The Thing I Like About …

Marvel’s Agents of S.H.I.E.L.D.: the part where Agent Coulson realizes he’s an “Avenger” [spoiler alert].
In Agents of S.H.I.E.L.D., Agent Phil Coulson has been brought back to life by some kind of wonder-drug (the effects of which will no doubt be the wrench in the works in Season Two). As he learns about what happened to him – and what might happen to him in the future – Coulson is understandably upset and concerned. In addition to wondering what the “wonder-drug” may do to him, Coulson also faces the emotional questions: why did his own people lie to him about it? Why would his mentor, Nick Fury, not tell him the truth? Why would they experiment on him?
He confronts Fury, and tells him the wonder-drug was supposed to be an extremely last-ditch measure – only to be used to save a fallen Avenger.
Fury explains that that’s what it was used for.
Coulson absorbs this, that the people around him had felt he was as important and invaluable and irreplaceable and necessary as any other Avenger.
People, especially humble people like Phil Coulson, rarely appreciate their own contribution. They accept that they make a contribution, but they see themselves as support-staff, happy just to be able to help the “real” contributors. All too often, others agree with them, dismissing the efforts of the quiet because the loud are so … loud … trumpeting their usefulness. But the truth is, especially in the real world where there are no “Avengers” with super-powers and god-like immortality, people are all pretty much equal.
We make different contributions; we have different skills and abilities and talents and preferences, and our usefulness to the world can therefore take seven billion different paths. But everyone has an effect on this world, on its wellbeing, and on its future. If we focus on anger and fear and selfishness, our contribution will not only be negative, but could in fact be extremely harmful to many more besides ourselves. And if we focus on love, our contribution will be positive and even transformative.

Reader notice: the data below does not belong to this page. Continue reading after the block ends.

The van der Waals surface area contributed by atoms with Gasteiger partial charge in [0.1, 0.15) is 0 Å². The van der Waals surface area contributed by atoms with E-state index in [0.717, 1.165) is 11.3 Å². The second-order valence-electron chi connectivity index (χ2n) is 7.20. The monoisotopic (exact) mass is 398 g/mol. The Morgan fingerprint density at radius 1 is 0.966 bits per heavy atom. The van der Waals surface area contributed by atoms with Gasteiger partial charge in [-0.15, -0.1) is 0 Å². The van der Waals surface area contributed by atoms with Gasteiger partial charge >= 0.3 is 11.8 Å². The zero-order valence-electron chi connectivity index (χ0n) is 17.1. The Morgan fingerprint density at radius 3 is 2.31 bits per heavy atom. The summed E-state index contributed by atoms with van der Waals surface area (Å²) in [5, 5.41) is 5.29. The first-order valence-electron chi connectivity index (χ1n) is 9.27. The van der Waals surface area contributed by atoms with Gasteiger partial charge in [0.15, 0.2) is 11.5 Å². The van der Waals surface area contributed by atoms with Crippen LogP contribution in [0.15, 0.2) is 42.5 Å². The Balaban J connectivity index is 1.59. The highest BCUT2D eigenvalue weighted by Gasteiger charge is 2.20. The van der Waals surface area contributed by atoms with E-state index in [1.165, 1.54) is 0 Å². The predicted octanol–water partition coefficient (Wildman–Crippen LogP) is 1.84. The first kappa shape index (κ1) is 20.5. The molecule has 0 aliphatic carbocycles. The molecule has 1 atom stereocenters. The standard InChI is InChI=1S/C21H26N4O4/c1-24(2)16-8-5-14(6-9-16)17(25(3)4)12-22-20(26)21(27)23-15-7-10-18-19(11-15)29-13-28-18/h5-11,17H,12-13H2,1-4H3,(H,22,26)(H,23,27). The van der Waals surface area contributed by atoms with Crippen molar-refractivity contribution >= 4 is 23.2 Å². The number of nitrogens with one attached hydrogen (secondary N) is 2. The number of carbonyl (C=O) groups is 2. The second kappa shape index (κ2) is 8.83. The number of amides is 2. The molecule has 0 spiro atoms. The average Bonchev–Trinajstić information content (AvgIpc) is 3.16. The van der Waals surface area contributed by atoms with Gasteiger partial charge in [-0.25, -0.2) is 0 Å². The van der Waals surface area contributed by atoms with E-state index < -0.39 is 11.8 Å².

We can’t discount our own importance – or the importance of everyone around us. No, we don’t have to start loudly trumpeting. But we also don’t have to feel as though no one sees us, or that regular people’s actions are too trivial to count in the scheme of things. We see it so clearly when we look at the bad guys – their crimes have such far-reaching consequences – but we don’t see as clearly how the good guys’ actions reach equally far. We have trouble believing that little-ol’-us could matter all that much. We have trouble believing that just being good can be … enough.
But more than any other character in the Marvels arc, Phil Coulson shows that regular people can be heroic people, that their humility is the best part of their strength, that their courage is real, that using your brain and your heart and a few well-placed energy blasts goes a lot farther than Thor’s Hammer. And when Phil Coulson dies, it leaves such a hole that they have to bring him back.
And no matter who you are, there’s a Nick Fury out there who would move heaven and earth to bring you back, because you matter that much.

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